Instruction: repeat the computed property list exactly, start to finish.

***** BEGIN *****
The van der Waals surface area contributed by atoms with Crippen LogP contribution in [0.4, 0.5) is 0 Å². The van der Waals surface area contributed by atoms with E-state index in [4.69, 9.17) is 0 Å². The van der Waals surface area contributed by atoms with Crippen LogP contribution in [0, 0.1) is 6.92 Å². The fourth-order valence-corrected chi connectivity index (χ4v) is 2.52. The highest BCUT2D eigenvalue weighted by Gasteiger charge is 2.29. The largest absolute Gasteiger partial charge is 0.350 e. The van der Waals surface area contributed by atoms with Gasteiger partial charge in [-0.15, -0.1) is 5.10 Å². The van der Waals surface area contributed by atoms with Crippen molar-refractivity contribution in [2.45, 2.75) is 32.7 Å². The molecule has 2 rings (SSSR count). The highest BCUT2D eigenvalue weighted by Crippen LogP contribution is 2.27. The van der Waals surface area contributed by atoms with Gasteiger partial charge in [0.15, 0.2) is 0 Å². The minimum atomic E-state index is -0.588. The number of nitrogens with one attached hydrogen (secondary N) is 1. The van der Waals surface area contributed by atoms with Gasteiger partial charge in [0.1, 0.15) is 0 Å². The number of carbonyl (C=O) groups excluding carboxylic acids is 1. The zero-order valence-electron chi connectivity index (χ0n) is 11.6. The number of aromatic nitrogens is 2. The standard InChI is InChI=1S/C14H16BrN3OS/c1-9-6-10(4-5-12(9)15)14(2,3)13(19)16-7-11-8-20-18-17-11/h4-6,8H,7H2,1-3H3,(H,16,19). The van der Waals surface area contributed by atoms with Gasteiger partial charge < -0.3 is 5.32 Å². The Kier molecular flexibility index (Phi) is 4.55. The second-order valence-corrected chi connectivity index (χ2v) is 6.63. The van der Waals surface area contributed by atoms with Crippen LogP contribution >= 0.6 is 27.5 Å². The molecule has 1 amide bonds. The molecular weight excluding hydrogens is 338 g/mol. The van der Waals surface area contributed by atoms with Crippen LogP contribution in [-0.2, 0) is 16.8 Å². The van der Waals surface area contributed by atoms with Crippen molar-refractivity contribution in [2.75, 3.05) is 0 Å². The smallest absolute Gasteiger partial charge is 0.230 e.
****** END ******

The van der Waals surface area contributed by atoms with Crippen LogP contribution in [0.4, 0.5) is 0 Å². The van der Waals surface area contributed by atoms with E-state index in [4.69, 9.17) is 0 Å². The van der Waals surface area contributed by atoms with Crippen LogP contribution in [0, 0.1) is 6.92 Å². The fourth-order valence-corrected chi connectivity index (χ4v) is 2.52. The highest BCUT2D eigenvalue weighted by Gasteiger charge is 2.29. The largest absolute Gasteiger partial charge is 0.350 e. The van der Waals surface area contributed by atoms with Gasteiger partial charge in [-0.15, -0.1) is 5.10 Å². The van der Waals surface area contributed by atoms with Crippen molar-refractivity contribution in [2.45, 2.75) is 32.7 Å². The molecule has 2 rings (SSSR count). The highest BCUT2D eigenvalue weighted by Crippen LogP contribution is 2.27. The van der Waals surface area contributed by atoms with Gasteiger partial charge in [0.15, 0.2) is 0 Å². The minimum atomic E-state index is -0.588. The number of nitrogens with one attached hydrogen (secondary N) is 1. The van der Waals surface area contributed by atoms with Gasteiger partial charge in [0.1, 0.15) is 0 Å². The number of carbonyl (C=O) groups excluding carboxylic acids is 1. The zero-order valence-electron chi connectivity index (χ0n) is 11.6. The number of aromatic nitrogens is 2. The standard InChI is InChI=1S/C14H16BrN3OS/c1-9-6-10(4-5-12(9)15)14(2,3)13(19)16-7-11-8-20-18-17-11/h4-6,8H,7H2,1-3H3,(H,16,19). The van der Waals surface area contributed by atoms with Gasteiger partial charge < -0.3 is 5.32 Å². The Kier molecular flexibility index (Phi) is 4.55. The second-order valence-corrected chi connectivity index (χ2v) is 6.63. The van der Waals surface area contributed by atoms with Crippen LogP contribution >= 0.6 is 27.5 Å². The molecule has 1 amide bonds. The molecular weight excluding hydrogens is 338 g/mol. The van der Waals surface area contributed by atoms with Crippen LogP contribution in [-0.2, 0) is 16.8 Å². The van der Waals surface area contributed by atoms with Crippen molar-refractivity contribution in [2.75, 3.05) is 0 Å². The smallest absolute Gasteiger partial charge is 0.230 e.